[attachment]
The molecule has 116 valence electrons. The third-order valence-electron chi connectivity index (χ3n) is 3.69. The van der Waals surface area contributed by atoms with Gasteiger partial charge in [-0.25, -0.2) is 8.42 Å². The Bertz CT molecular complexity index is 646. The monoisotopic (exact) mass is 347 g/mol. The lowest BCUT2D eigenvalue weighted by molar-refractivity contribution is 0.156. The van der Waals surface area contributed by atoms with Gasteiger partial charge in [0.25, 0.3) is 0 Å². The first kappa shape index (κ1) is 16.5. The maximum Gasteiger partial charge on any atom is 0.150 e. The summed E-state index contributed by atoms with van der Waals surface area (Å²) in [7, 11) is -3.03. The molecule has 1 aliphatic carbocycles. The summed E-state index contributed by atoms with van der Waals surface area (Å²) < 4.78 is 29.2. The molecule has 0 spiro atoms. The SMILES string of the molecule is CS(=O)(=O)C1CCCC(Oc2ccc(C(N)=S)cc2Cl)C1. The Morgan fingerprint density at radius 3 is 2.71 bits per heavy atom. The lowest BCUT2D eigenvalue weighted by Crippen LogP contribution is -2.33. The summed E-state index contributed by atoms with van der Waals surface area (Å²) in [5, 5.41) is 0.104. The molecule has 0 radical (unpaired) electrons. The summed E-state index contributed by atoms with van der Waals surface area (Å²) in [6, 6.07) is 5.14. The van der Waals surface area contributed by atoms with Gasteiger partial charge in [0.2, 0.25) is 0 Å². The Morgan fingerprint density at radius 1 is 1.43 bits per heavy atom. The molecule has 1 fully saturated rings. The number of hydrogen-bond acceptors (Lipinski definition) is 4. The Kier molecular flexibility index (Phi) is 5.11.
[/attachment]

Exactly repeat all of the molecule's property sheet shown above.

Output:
The molecule has 116 valence electrons. The third-order valence-electron chi connectivity index (χ3n) is 3.69. The van der Waals surface area contributed by atoms with Gasteiger partial charge in [-0.25, -0.2) is 8.42 Å². The Bertz CT molecular complexity index is 646. The monoisotopic (exact) mass is 347 g/mol. The lowest BCUT2D eigenvalue weighted by molar-refractivity contribution is 0.156. The van der Waals surface area contributed by atoms with Gasteiger partial charge in [0.25, 0.3) is 0 Å². The first kappa shape index (κ1) is 16.5. The maximum Gasteiger partial charge on any atom is 0.150 e. The summed E-state index contributed by atoms with van der Waals surface area (Å²) in [7, 11) is -3.03. The molecule has 1 aliphatic carbocycles. The summed E-state index contributed by atoms with van der Waals surface area (Å²) < 4.78 is 29.2. The molecule has 0 spiro atoms. The SMILES string of the molecule is CS(=O)(=O)C1CCCC(Oc2ccc(C(N)=S)cc2Cl)C1. The Morgan fingerprint density at radius 3 is 2.71 bits per heavy atom. The lowest BCUT2D eigenvalue weighted by Crippen LogP contribution is -2.33. The summed E-state index contributed by atoms with van der Waals surface area (Å²) in [5, 5.41) is 0.104. The molecule has 0 radical (unpaired) electrons. The summed E-state index contributed by atoms with van der Waals surface area (Å²) in [6, 6.07) is 5.14. The van der Waals surface area contributed by atoms with Gasteiger partial charge in [0.2, 0.25) is 0 Å². The Morgan fingerprint density at radius 1 is 1.43 bits per heavy atom. The molecule has 1 fully saturated rings. The number of hydrogen-bond acceptors (Lipinski definition) is 4. The Kier molecular flexibility index (Phi) is 5.11.